Step 2: Rephrase. When you hear yourself say, “I feel like you’re not listening to me,” try to rephrase it as a thought. “I think that you’re not listening to me,” allows me to state the reasons why I have this thought and can then promote a conversation that might actually lead to change and improvement instead of frustration. Interestingly, we are psychologically primed to hold onto our feelings because they are personal, so we aren’t open to hearing anything that doesn’t support them. But we are more open to changing our thoughts if there is evidence that supports this change. So not only does using accurate language promote communication, it also opens us up internally too.
Step 3: Be prepared for discomfort. When we have become so used to stating our thoughts as feelings, it feels almost dangerous to boldly put our thoughts out there is the world for all to hear! This can lead us to feel vulnerable (an actual emotion!), awkward, and uncomfortable. The good news is that this sensation will pass with exposure. The more you get used to stating your thoughts, the less of a discomfort it will be.
Step 4: Teach others. Once you start to get the hang of it, tell those around you what you are doing and how it is helping you. When those around us start actually communicating too, amazing things can happen!
Bonus Step: Label emotions. If you want to level up your communication game even more, try properly labelling your feelings. “I feel…” was originally meant to be a precursor to an emotion word and emotions are important data too. So be curious and try to figure out what you actually do feel. Here’s a useful tool to help you label your emotions: feeling wheel. Using an example phrase from above, “I feel like Jane doesn’t like me,” let’s put this into action. “I feel hurt because I think Jane doesn’t like me.” Emotions often lead us to take action, like in this case withdrawing from Jane or ignoring her to avoid feeling hurt. But what if Jane does like you and is just going through a rough time herself? You’ve just ended a relationship for no reason other than a temporary feeling you’re trying to avoid. By labelling your emotion you are now aware of the connection between your emotions, thoughts, and potential actions. That awareness allows you to then make choices about how to proceed. For instance, you can investigate your own thoughts. What facts make you think Jane doesn’t like you? Is the only fact your feelings of hurt? If so, that’s not a very strong argument. Has Jane been ignoring you? Cancelling plans? If so, could there be another reason why Jane is acting that way that isn’t because she doesn’t like you? Probably. So then you can approach Jane and actually ask her to get more information to decide if your thoughts are factual. This might sound like, “Jane, I’ve been feeling hurt recently because I think you are avoiding me and ignoring me. I wanted to talk to you about it as I don’t want this to become a bigger issue between us.” To which Jane might open up about her own struggles now that she knows you care enough about her to approach her with your feelings and thoughts, and she can acknowledge how her actions cause you to be hurt and she can take steps to improve on this. Now instead of losing the relationship, you’ve actually strengthened it. That’s the power of accurate language!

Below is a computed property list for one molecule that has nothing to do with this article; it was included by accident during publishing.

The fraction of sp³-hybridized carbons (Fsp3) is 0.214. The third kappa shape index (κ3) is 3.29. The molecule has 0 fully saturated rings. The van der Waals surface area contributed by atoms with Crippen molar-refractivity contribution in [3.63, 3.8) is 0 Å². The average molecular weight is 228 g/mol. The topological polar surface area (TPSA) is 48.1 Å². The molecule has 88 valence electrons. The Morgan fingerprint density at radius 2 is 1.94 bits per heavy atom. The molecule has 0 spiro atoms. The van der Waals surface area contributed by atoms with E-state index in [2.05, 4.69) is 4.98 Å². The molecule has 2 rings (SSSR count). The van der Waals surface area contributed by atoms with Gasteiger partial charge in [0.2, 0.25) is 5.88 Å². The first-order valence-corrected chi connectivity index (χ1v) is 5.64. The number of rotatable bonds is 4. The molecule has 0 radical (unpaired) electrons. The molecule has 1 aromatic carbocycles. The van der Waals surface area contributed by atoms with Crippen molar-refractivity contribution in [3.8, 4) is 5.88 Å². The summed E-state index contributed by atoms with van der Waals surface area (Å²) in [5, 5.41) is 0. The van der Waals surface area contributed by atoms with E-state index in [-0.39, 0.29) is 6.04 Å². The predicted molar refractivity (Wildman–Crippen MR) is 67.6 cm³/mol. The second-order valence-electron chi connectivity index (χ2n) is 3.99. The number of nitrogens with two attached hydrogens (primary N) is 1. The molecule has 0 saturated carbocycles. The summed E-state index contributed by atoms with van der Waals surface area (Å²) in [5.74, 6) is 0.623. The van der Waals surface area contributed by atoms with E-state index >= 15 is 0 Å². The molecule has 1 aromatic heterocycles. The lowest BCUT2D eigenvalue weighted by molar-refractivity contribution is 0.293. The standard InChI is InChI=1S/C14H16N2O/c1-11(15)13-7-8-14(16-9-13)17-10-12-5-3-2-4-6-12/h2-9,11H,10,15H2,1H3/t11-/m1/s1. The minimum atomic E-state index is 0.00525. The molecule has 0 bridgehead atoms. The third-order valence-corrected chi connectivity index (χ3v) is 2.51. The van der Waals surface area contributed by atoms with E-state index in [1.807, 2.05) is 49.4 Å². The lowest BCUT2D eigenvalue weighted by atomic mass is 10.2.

Take this week to work on noticing your “I feel like…” statements and following these steps to up your communication game!